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  1. #21
    Registered User Diamondlil's Avatar
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    Quote Originally Posted by Don H View Post
    Start off doing low milage and slowly build up.

    Hike your own speed, don't try to keep up with others.

    Take more pictures.
    Yes, yes and yes! Don't beat yourself up for not making the miles you planned on your first or second day out. Even your first or second week. Just enjoy that you are away from the noise, listen to the quiet. And when you realize you've packed that kitchen sink you will never use, send it home.



  2. #22
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    I wish I had know about Injinji socks and Body Glide.

  3. #23
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    Don't let a bad day on the trail end your hike.

  4. #24
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    Your pack should never b heavier then Tipi Walters

    thom

  5. #25
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    In bear country always hike with a person you can out run.

    Thom

  6. #26
    Registered User turtle fast's Avatar
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    If your NOBO, stop at Mountain Crossings and do a pack shakedown with them. You'd be surprised at what they see versus what you do and can lighten the load only a week into the hike.

  7. #27
    Registered User ADVStrom14's Avatar
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    Quote Originally Posted by Cheyou View Post
    In bear country always hike with a person you can out run.

    Thom
    Lol!!!!!

    Jes

  8. #28
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    I wish I had known that I didn't need to know what everyone told me I needed to know.

  9. #29
    Hopeful Hiker QHShowoman's Avatar
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    -That it's actually a lot of hard work. I think those who have never backpacked underestimate what hiking for many miles a day with 25+ lbs on their back feels like. It's a lot of work. You get sweaty and dirty and tired. And you may not sleep well your first couple of nights on the trail. You may have more miserable times than good times on the trail, the first time you go out. It boggles my mind that so many folks set foot out of Springer each spring who have never backpacked a day in their life ... or never even camped or hike. Sure, some of those folks will persevere. But most won't.

    -That you will have a "comfort zone" of how many miles you can do in a day and it's okay if it's only 5 miles. Or 8 miles. Don't feel pressured into keeping up with folks doing double-digits right out of the gate. The stronger you get, the more miles you'll be able to do. Or maybe you won't and that's okay, too. And you might be better suited to shorter trips than longer ones, and that's okay.

    -Choose your route wisely and learn how to read topo maps. My first backpacking trip was a 3-day slog with a lot of uphill. Had we reversed the route, it would've been all downhill except for a final climb back to the parking lot and we probably would've enjoyed it a lot more.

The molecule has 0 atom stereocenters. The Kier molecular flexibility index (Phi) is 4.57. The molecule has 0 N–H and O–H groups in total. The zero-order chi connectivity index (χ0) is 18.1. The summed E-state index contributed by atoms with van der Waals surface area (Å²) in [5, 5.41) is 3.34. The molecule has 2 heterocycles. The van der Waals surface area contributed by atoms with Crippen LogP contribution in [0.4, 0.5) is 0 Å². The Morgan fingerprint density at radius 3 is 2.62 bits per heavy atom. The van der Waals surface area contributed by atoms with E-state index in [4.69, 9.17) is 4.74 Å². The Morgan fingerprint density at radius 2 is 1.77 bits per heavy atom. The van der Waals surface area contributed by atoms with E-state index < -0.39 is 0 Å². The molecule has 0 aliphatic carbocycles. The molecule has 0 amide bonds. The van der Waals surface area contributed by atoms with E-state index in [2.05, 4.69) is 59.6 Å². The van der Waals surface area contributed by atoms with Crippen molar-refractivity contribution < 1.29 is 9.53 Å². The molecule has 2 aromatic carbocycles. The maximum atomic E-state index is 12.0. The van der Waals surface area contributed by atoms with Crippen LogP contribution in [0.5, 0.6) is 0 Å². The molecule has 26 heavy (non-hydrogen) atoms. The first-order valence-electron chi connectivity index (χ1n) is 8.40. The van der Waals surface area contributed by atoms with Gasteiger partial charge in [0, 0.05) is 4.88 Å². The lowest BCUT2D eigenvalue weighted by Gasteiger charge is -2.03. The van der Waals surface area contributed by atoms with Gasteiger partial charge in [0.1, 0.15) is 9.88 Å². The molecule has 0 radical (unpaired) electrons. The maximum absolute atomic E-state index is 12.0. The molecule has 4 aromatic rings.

-If you're out for the first time, and backpacking with a partner that you've never hiked with before, don't split up your gear. Each of you should carry everything you need and that way, if one of you needs to walk faster or slower or bail partway through, the other can still go on.

    -Do a shakedown car camping trip or two to get used to your gear. Learn how to use it and sort out what you absolutely need vs. what you don't.
    you left to walk the appalachian trail
    you can feel your heart as smooth as a snail
    the mountains your darlings
    but better to love than have something to scale


    -Girlyman, "Hold It All At Bay"

  10. #30
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    If during my first few Middle East desert hikes I only had known what great people the local Bedouins are. I would have stopped for a tea and made friends more often.

  11. #31
    Wanna-be hiker trash
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    For new hikers?

    Advice: Only you can tell what works for you when hiking, and the only way you can tell is through experience.

    Don't buy too much new gear. Don't spend much money, don't worry about weight or distance. Just beg, borrow or rent some essentials, get out for a weekend or a week, see if you enjoy it, and learn what works and what doesn't.
    Colorless green ideas sleep furiously.

  12. #32
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    Definitely worth practicing on shorts trips to prepare for the long ones.

  13. #33
    Clueless Weekender Another Kevin's Avatar
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    Quote Originally Posted by Sarcasm the elf View Post
    For new hikers?

    Advice: Only you can tell what works for you when hiking, and the only way you can tell is through experience.

    Don't buy too much new gear. Don't spend much money, don't worry about weight or distance. Just beg, borrow or rent some essentials, get out for a weekend or a week, see if you enjoy it, and learn what works and what doesn't.
    This.

    On the 'don't spend too much money' front, read PMags's gear guide. I started with a lot of items from that list. I still use some of them. Other stuff I've upgraded, but seriously, that list is good enough to get out for a few nights and figure out whether or not you like it, and start learning what your personal style is. You can even go on using a lot of it. What he describes for cooking is still pretty much my setup,

    Paul's list will give you about a 14-15 pound base weight, which is bearable. You don't want to try to go UL until you have the skills to support it, anyway.

    Don't spend big bucks on a pack until you have the rest of your gear dialed in.